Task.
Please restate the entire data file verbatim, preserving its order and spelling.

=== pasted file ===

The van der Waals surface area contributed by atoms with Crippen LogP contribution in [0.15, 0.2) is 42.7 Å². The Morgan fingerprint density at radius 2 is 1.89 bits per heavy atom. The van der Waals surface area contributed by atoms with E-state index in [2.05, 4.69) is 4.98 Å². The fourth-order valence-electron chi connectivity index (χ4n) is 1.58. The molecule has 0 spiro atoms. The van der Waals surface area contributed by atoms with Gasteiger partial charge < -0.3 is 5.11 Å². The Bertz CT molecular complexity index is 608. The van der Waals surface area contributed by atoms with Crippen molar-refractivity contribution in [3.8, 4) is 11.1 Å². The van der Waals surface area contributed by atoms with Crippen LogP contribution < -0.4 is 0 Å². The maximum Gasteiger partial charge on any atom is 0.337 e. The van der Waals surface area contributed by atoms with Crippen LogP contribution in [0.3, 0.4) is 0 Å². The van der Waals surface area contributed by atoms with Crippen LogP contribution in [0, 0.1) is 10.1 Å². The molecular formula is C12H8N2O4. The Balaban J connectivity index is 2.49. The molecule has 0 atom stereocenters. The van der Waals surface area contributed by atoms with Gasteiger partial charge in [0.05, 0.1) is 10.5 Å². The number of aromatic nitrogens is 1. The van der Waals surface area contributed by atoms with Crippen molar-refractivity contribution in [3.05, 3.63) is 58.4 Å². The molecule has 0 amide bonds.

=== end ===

The van der Waals surface area contributed by atoms with Crippen LogP contribution in [0.15, 0.2) is 42.7 Å². The Morgan fingerprint density at radius 2 is 1.89 bits per heavy atom. The van der Waals surface area contributed by atoms with E-state index in [2.05, 4.69) is 4.98 Å². The fourth-order valence-electron chi connectivity index (χ4n) is 1.58. The molecule has 0 spiro atoms. The van der Waals surface area contributed by atoms with Gasteiger partial charge < -0.3 is 5.11 Å². The Bertz CT molecular complexity index is 608. The van der Waals surface area contributed by atoms with Crippen molar-refractivity contribution in [3.8, 4) is 11.1 Å². The van der Waals surface area contributed by atoms with Crippen LogP contribution < -0.4 is 0 Å². The maximum Gasteiger partial charge on any atom is 0.337 e. The van der Waals surface area contributed by atoms with Crippen LogP contribution in [0.3, 0.4) is 0 Å². The van der Waals surface area contributed by atoms with Crippen LogP contribution in [0, 0.1) is 10.1 Å². The molecular formula is C12H8N2O4. The Balaban J connectivity index is 2.49. The molecule has 0 atom stereocenters. The van der Waals surface area contributed by atoms with Gasteiger partial charge in [0.05, 0.1) is 10.5 Å². The number of aromatic nitrogens is 1. The van der Waals surface area contributed by atoms with Crippen molar-refractivity contribution in [3.05, 3.63) is 58.4 Å². The molecule has 0 amide bonds.